A printer (not shown) can be connected to the operator control station 10 to generate a hard copy document of oven parameters.
Referring back to FIG. 3, the multiplexer 102 may be a Quasitronics Intelligent Data PBX. The loop controllers 104 may comprise a West Octet control system. This system consists of six racks of eight circuit cards each, each card capable of complete proportional-integral-derivative (PID) control. The user can select any of the standard industrial inputs and outputs for each loop, such as, for example, thermocouple in and valve motor drive out. Each rack has an associated small operator station (not shown) that allows all control parameters of all eight loops to be set at the remote controller. I.e., these stations are located on the remote controller 12. In addition, the racks can communicate via an RS422 link 160 to the rest of the system, thus allowing the operator to set and read the necessary control parameters through the main Nematron control station 10.
The analog I/O unit 106 may comprise several Square D register input and output modules of the type 8030 RIM 121 and 8030 ROM 121, without limitation. Similarly, the digital I/O units may comprise Square D 8030 DIM 101 units and 8030 DOM 221 units. A typical application may include, for example, thirty-two digital inputs, nine digital outputs, three analog inputs and two analog outputs.
Referring now to FIG. 5, an illustration is there provided of an initial screen for an oven which is displayed on a typical display screen for a typical local operator control station. If the operator control station is a Nematron IWS 1503 there will be a horizontal array of push buttons under the screen numbered F1-F11. Any function may be assigned to any particular push button and a number of such functions have been selected for the push buttons selecte in FIG. 5. For example, by pressing the F1 push button the operator can select a screen entitled RACK 1 which will give him the option of selecting again between loops 1-4 and loops 5-8 as shown in FIG. 6. The operator will then select, for example, to depress push button F1 which will result in the appearance of the screen pictured in FIG. 7 upon the display. As will be observed from FIG. 7, four different controlled parameters are listed along with the sensed value of the measured parameter, the set point, and the output percent. The operator can change the setpoint, as shown by entering a loop number and by entering a new setpoint. This is done via a numeric keyboard on the Nematron.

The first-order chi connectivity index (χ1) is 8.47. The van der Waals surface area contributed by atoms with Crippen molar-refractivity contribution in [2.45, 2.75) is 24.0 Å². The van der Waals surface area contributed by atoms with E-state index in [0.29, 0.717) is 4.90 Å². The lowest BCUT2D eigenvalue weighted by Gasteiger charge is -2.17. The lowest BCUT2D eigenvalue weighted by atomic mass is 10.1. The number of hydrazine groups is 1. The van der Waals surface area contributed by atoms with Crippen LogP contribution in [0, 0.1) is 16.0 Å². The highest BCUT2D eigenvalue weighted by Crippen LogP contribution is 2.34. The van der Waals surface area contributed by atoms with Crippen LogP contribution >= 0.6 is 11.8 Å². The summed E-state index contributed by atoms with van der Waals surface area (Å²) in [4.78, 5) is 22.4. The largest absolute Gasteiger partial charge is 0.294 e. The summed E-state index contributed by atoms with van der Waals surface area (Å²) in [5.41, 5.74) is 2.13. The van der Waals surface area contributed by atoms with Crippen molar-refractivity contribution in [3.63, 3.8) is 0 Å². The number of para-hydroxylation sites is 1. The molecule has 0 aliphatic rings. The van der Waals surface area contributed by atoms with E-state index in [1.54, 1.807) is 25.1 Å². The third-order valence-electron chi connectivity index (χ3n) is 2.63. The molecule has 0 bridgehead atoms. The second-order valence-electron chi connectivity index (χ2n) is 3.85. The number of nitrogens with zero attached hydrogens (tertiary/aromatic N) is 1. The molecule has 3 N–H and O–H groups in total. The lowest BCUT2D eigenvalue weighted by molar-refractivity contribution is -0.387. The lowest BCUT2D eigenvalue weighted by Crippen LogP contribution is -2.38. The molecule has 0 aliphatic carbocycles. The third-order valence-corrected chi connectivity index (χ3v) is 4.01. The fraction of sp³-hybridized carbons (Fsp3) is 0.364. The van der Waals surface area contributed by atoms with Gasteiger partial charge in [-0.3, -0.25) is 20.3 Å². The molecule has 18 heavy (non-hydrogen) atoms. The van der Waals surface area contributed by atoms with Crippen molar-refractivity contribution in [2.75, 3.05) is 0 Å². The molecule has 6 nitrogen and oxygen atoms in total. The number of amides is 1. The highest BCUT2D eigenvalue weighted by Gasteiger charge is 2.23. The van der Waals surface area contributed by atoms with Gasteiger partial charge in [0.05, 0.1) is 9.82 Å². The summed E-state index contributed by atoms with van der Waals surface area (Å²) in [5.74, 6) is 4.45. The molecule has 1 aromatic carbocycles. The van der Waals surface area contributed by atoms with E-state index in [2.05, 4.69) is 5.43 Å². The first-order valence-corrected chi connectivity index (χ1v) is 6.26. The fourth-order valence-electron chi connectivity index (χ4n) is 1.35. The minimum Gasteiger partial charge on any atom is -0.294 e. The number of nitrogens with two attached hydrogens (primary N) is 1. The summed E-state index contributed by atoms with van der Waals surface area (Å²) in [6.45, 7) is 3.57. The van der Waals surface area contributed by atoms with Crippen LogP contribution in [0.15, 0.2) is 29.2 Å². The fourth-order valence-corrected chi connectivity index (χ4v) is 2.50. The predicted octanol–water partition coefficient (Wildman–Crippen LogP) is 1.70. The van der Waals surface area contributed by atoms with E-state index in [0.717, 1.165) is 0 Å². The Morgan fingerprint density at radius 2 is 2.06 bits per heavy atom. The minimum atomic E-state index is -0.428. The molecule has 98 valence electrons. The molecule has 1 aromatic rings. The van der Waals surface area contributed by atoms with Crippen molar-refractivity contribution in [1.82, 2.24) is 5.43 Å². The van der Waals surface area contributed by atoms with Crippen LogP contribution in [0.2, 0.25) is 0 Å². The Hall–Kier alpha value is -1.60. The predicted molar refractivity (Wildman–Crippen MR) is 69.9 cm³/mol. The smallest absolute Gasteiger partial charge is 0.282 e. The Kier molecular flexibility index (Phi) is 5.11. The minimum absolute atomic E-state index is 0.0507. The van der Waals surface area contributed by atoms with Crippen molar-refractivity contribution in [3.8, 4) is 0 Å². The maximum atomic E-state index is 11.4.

Although the invention has been shown and described with respect to a best mode embodiment thereof, it should be understood by those skilled in the art that the foregoing and various other changes, omissions, and additions in the form and detail thereof maybe made therein without departing from the spirit and scope of the invention.
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|Citing Patent||Filing date||Publication date||Applicant||Title|
|US5179851 *||Dec 14, 1990||Jan 19, 1993||T. Sendzimir, Inc.||Crown adjustment control system for cluster mills|
|US5309556 *||May 18, 1992||May 3, 1994||Hewlett-Packard Company||Method for using interactive computer graphics to control electronic instruments|
|U.S. Classification||700/211, 427/117, 700/9, 427/372.2, 700/83, 700/17|
|International Classification||F27D19/00, G05D23/19|
|Cooperative Classification||F27D19/00, G05D23/1905|
|European Classification||G05D23/19B4, F27D19/00|
|Sep 25, 1987||AS||Assignment|
Owner name: ESSEX GROUP, INC., 1601 WALL STREET, FORT WAYNE, I
Free format text: ASSIGNMENT OF ASSIGNORS INTEREST.;ASSIGNOR:PHILLIPS, JAMES L.;REEL/FRAME:004790/0026
Effective date: 19870923
Owner name: ESSEX GROUP, INC., 1601 WALL STREET, FORT WAYNE, I
Free format text: ASSIGNMENT OF ASSIGNORS INTEREST;ASSIGNOR:PHILLIPS, JAMES L.;REEL/FRAME:004790/0026
Effective date: 19870923
|Nov 13, 1992||FPAY||Fee payment|
Year of fee payment: 4
|Jan 13, 1993||AS||Assignment|
Owner name: CHEMICAL BANK
Free format text: SECURITY INTEREST;ASSIGNOR:ESEX GROUP, INC.;REEL/FRAME:006399/0203
Effective date: 19921009
|Dec 30, 1996||AS||Assignment|
Owner name: CHASE MANHATTAN BANK, NEW YORK
Free format text: SECURITY AGREEMENT;ASSIGNOR:ESSEX GROUP, INC.;REEL/FRAME:008376/0143
Effective date: 19961031
|Jan 21, 1997||REMI||Maintenance fee reminder mailed|
|Jun 15, 1997||LAPS||Lapse for failure to pay maintenance fees|
|Aug 26, 1997||FP||Expired due to failure to pay maintenance fee|
Effective date: 19970518